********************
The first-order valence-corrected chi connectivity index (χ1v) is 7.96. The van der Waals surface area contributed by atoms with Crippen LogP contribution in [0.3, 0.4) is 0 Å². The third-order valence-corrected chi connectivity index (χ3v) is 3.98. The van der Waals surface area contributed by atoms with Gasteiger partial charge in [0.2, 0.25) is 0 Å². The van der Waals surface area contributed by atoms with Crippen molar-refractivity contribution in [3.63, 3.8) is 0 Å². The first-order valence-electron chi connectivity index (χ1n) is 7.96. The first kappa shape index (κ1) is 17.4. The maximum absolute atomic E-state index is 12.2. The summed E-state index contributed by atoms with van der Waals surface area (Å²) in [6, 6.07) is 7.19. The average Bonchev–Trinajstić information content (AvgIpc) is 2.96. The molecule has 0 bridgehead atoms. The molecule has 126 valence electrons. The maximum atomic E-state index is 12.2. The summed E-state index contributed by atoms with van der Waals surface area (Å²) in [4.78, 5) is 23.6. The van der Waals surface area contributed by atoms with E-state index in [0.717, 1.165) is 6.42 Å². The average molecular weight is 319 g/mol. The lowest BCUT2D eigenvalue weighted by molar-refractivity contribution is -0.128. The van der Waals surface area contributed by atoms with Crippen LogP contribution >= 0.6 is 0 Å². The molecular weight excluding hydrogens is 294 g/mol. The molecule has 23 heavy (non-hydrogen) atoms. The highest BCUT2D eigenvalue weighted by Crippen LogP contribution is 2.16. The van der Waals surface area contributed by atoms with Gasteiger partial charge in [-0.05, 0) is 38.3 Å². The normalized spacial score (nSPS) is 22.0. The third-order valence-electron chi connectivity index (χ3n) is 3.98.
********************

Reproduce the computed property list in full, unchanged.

The first-order valence-corrected chi connectivity index (χ1v) is 7.96. The van der Waals surface area contributed by atoms with Crippen LogP contribution in [0.3, 0.4) is 0 Å². The third-order valence-corrected chi connectivity index (χ3v) is 3.98. The van der Waals surface area contributed by atoms with Gasteiger partial charge in [0.2, 0.25) is 0 Å². The van der Waals surface area contributed by atoms with Crippen molar-refractivity contribution in [3.63, 3.8) is 0 Å². The first-order valence-electron chi connectivity index (χ1n) is 7.96. The first kappa shape index (κ1) is 17.4. The maximum absolute atomic E-state index is 12.2. The summed E-state index contributed by atoms with van der Waals surface area (Å²) in [6, 6.07) is 7.19. The average Bonchev–Trinajstić information content (AvgIpc) is 2.96. The molecule has 0 bridgehead atoms. The molecule has 126 valence electrons. The maximum atomic E-state index is 12.2. The summed E-state index contributed by atoms with van der Waals surface area (Å²) in [4.78, 5) is 23.6. The van der Waals surface area contributed by atoms with E-state index in [0.717, 1.165) is 6.42 Å². The average molecular weight is 319 g/mol. The lowest BCUT2D eigenvalue weighted by molar-refractivity contribution is -0.128. The van der Waals surface area contributed by atoms with Crippen LogP contribution >= 0.6 is 0 Å². The molecular weight excluding hydrogens is 294 g/mol. The molecule has 23 heavy (non-hydrogen) atoms. The highest BCUT2D eigenvalue weighted by Crippen LogP contribution is 2.16. The van der Waals surface area contributed by atoms with Gasteiger partial charge in [-0.05, 0) is 38.3 Å². The normalized spacial score (nSPS) is 22.0. The third-order valence-electron chi connectivity index (χ3n) is 3.98.